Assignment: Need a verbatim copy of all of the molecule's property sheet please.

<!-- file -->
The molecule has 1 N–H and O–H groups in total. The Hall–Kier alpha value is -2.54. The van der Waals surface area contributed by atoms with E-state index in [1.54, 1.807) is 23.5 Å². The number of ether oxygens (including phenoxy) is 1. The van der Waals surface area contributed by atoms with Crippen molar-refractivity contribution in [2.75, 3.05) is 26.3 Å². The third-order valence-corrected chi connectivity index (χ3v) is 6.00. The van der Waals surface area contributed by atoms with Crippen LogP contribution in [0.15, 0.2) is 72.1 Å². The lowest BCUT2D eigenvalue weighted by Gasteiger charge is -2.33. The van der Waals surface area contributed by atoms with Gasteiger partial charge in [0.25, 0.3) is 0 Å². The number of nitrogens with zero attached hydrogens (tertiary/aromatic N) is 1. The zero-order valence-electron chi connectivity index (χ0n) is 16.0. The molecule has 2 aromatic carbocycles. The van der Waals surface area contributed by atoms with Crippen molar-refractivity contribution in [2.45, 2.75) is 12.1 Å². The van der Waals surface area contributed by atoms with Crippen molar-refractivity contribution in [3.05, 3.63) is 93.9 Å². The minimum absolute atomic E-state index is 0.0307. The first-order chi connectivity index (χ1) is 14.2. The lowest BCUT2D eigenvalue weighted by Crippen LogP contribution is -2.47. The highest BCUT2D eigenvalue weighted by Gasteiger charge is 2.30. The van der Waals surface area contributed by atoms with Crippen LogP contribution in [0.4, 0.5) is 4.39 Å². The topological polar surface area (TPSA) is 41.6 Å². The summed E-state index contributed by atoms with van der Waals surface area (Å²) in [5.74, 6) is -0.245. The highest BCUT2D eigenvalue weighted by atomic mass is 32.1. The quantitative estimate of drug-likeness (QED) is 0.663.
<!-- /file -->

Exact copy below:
The molecule has 1 N–H and O–H groups in total. The Hall–Kier alpha value is -2.54. The van der Waals surface area contributed by atoms with E-state index in [1.54, 1.807) is 23.5 Å². The number of ether oxygens (including phenoxy) is 1. The van der Waals surface area contributed by atoms with Crippen molar-refractivity contribution in [2.75, 3.05) is 26.3 Å². The third-order valence-corrected chi connectivity index (χ3v) is 6.00. The van der Waals surface area contributed by atoms with Crippen LogP contribution in [0.15, 0.2) is 72.1 Å². The lowest BCUT2D eigenvalue weighted by Gasteiger charge is -2.33. The van der Waals surface area contributed by atoms with Gasteiger partial charge in [0.25, 0.3) is 0 Å². The number of nitrogens with zero attached hydrogens (tertiary/aromatic N) is 1. The zero-order valence-electron chi connectivity index (χ0n) is 16.0. The molecule has 2 aromatic carbocycles. The van der Waals surface area contributed by atoms with Crippen molar-refractivity contribution in [2.45, 2.75) is 12.1 Å². The van der Waals surface area contributed by atoms with Crippen molar-refractivity contribution in [3.05, 3.63) is 93.9 Å². The minimum absolute atomic E-state index is 0.0307. The first-order chi connectivity index (χ1) is 14.2. The lowest BCUT2D eigenvalue weighted by Crippen LogP contribution is -2.47. The highest BCUT2D eigenvalue weighted by Gasteiger charge is 2.30. The van der Waals surface area contributed by atoms with Crippen LogP contribution in [0.4, 0.5) is 4.39 Å². The topological polar surface area (TPSA) is 41.6 Å². The summed E-state index contributed by atoms with van der Waals surface area (Å²) in [5.74, 6) is -0.245. The highest BCUT2D eigenvalue weighted by atomic mass is 32.1. The quantitative estimate of drug-likeness (QED) is 0.663.